SOC 3105 - Research Methods in Sociology

This course is an introduction to how sociologists generate knowledge. Students will be introduced to the most common methods of sociological research including survey, experimental, field, and content analytical methods. Philosophical, theoretical, and ethical issues that support sociological practice, as well as the more technical aspects of the research craft including measurement and sampling will be considered. Students will be provided with ample opportunities to engage in hands-on activities designed to acquaint them with the challenges of carrying out social science research. This course also serves to prepare students for both the Senior Seminar and the Department’s quantitative data analysis course.

SOC 3429 - Race and Ethnic Relations in the U.S.

A comparative approach to race and ethnic relations in the United States. The course compares and contrasts the experiences of multiple racial and ethnic groups. Special attention is paid to issues of privilege and power and the underlying historical and contemporary symbolic and structural factors affecting both intra and inter-group interactions.

Senior Capstone

Sociology major Jasmine Knight talks about her senior capstone — her study on how one's level of trust impacts whether one believes casual sex is okay, as the culmination of her Sociology training at McDaniel.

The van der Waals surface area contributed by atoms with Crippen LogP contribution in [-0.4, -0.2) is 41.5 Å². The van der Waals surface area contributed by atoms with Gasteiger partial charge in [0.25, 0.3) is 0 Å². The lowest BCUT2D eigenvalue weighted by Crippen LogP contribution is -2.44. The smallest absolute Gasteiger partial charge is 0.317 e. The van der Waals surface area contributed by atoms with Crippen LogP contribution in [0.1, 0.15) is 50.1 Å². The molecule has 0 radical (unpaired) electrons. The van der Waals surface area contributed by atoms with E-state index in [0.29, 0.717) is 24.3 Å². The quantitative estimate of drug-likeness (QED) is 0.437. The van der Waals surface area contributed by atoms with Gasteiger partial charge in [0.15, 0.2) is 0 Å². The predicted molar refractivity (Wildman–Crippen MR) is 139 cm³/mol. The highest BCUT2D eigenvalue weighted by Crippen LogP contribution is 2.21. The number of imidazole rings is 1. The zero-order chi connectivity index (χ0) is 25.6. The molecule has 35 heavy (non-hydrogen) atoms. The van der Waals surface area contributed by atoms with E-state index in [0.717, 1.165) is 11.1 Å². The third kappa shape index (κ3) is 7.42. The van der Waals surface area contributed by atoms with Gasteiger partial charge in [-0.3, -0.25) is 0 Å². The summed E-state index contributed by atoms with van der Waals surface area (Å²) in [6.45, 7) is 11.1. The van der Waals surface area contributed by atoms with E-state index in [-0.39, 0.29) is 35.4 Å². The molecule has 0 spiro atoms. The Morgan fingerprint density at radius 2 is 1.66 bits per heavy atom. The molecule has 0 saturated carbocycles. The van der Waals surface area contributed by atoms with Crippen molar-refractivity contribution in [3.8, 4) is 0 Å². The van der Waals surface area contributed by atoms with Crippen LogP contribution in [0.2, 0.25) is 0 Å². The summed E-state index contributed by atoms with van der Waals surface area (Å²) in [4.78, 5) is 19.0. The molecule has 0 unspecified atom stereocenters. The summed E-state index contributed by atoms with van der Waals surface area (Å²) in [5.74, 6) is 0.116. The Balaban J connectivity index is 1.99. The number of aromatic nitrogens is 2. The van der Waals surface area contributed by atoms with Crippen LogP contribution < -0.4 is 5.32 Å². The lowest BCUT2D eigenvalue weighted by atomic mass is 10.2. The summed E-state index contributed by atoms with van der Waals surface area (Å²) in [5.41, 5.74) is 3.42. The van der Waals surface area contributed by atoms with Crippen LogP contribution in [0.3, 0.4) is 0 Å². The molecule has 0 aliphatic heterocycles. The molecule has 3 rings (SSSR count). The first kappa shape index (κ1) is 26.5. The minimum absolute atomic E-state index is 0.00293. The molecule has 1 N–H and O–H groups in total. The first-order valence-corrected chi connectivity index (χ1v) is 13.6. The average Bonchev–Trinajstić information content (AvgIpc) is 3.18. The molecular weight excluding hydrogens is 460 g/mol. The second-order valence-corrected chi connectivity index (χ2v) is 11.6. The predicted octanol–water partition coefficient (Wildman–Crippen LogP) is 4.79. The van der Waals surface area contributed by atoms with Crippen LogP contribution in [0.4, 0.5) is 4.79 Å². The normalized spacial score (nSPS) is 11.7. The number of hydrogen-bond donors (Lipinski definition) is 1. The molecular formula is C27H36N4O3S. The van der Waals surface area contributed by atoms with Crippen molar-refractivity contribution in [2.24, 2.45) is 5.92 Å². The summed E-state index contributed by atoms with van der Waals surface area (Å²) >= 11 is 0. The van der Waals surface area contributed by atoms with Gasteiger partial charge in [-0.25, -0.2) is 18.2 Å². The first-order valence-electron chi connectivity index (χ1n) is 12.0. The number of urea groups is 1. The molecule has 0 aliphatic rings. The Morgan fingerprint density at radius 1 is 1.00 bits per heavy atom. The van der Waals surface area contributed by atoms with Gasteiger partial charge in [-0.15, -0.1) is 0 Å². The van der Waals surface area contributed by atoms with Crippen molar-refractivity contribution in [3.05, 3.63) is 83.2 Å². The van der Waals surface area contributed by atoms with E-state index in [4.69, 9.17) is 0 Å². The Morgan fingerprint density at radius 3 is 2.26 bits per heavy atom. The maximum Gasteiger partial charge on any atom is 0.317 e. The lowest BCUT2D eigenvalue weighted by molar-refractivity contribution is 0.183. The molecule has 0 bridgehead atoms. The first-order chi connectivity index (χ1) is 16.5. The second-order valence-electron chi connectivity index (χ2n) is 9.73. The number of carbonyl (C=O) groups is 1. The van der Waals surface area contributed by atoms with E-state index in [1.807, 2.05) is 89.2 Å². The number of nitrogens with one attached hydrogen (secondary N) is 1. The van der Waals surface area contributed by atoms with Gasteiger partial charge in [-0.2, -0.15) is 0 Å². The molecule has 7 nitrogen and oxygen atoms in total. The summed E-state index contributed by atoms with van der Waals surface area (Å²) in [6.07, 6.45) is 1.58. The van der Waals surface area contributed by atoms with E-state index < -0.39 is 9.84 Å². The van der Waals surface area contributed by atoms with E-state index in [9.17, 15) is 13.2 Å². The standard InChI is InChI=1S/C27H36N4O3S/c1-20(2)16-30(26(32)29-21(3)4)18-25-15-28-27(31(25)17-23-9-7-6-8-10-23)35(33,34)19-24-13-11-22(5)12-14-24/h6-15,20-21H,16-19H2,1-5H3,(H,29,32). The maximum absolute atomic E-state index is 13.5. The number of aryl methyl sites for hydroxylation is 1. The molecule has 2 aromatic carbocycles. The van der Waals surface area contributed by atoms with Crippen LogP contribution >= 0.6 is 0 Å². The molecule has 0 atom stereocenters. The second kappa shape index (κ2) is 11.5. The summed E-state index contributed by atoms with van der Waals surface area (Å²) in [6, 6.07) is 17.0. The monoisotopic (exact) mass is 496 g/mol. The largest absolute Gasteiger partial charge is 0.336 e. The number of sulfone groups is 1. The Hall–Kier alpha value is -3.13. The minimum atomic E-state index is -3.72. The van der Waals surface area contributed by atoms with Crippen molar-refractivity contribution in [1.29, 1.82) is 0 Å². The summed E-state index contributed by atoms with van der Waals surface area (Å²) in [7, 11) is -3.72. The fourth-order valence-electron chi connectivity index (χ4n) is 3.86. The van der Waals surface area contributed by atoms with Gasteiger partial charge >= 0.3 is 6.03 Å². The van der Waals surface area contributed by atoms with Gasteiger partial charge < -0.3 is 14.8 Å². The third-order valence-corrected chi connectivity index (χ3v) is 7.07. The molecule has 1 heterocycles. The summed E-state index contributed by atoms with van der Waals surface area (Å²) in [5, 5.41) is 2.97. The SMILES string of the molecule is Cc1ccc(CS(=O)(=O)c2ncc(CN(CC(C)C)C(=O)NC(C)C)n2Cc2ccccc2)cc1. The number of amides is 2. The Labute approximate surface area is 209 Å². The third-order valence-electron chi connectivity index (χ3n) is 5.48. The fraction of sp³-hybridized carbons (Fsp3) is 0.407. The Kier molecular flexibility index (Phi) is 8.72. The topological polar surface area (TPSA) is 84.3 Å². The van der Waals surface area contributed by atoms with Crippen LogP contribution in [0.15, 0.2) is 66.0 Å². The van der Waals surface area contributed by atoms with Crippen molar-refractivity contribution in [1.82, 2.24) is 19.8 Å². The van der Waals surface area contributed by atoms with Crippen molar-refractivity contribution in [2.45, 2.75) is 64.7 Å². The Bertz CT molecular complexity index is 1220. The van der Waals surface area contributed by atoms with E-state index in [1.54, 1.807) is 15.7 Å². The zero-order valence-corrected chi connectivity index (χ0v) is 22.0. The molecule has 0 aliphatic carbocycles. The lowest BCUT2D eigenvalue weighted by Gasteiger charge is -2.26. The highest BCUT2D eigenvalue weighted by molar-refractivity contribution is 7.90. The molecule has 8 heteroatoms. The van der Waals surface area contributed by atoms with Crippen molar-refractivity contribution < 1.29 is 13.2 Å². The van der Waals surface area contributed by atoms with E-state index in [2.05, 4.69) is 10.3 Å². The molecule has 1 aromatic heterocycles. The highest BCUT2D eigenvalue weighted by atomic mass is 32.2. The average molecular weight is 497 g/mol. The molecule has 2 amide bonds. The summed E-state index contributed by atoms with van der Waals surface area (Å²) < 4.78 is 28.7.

Special Opportunities

An employer talks to students at a job and internship fair.


Internships can spark a passion you’ll pursue for a lifetime, which is why we strongly encourage Sociology students to pursue one in their time here at McDaniel. Recent internship placements include:

  • Maryland State Police Forensic Lab
  • National Security Scholarship Program
  • Baltimore City Police
  • Carroll County Detention Center Pre-Trial Services
  • Emergency Management Homeland Security Prince Georges County Youth
  • Voices for Children Carroll County, MD
  • Abused Persons Program, Montgomery County

The McDaniel Commitment in Action

The McDaniel Commitment—a series of opportunities guaranteed to all students—provides enhanced mentoring and coaching, and ensures every undergraduate student completes at least two meaningful experiential learning opportunities.

Alexis Dudley Class of 2023

Meet a Sociology Alum Class of 2023: Alexis Dudley Get to Know a Green Terror

As soon as Alexis Dudley transferred to McDaniel, they were elated to ring in on Old Main Bell and become part of campus community traditions. As a Sociology major, Alexis collaborated with Professor Lauren Dundes on research for their senior capstone, “In Sickness and In Health, I Do.” 

Ella Tomkins Class of 2023

Senior Spotlight Class of 2023: Ella Tomkins Get to Know a Green Terror

International student Ella Tomkins is leaving her footprints in the Psychology classrooms in Merritt Hall, the Writing Center where she tutored students, and on the record board in Harlow Pool. "Professor Sarah Lippy M.S. '09 has most influenced who I have become because of her kindness and encouragement. She was my advisor and was always there when I needed her help."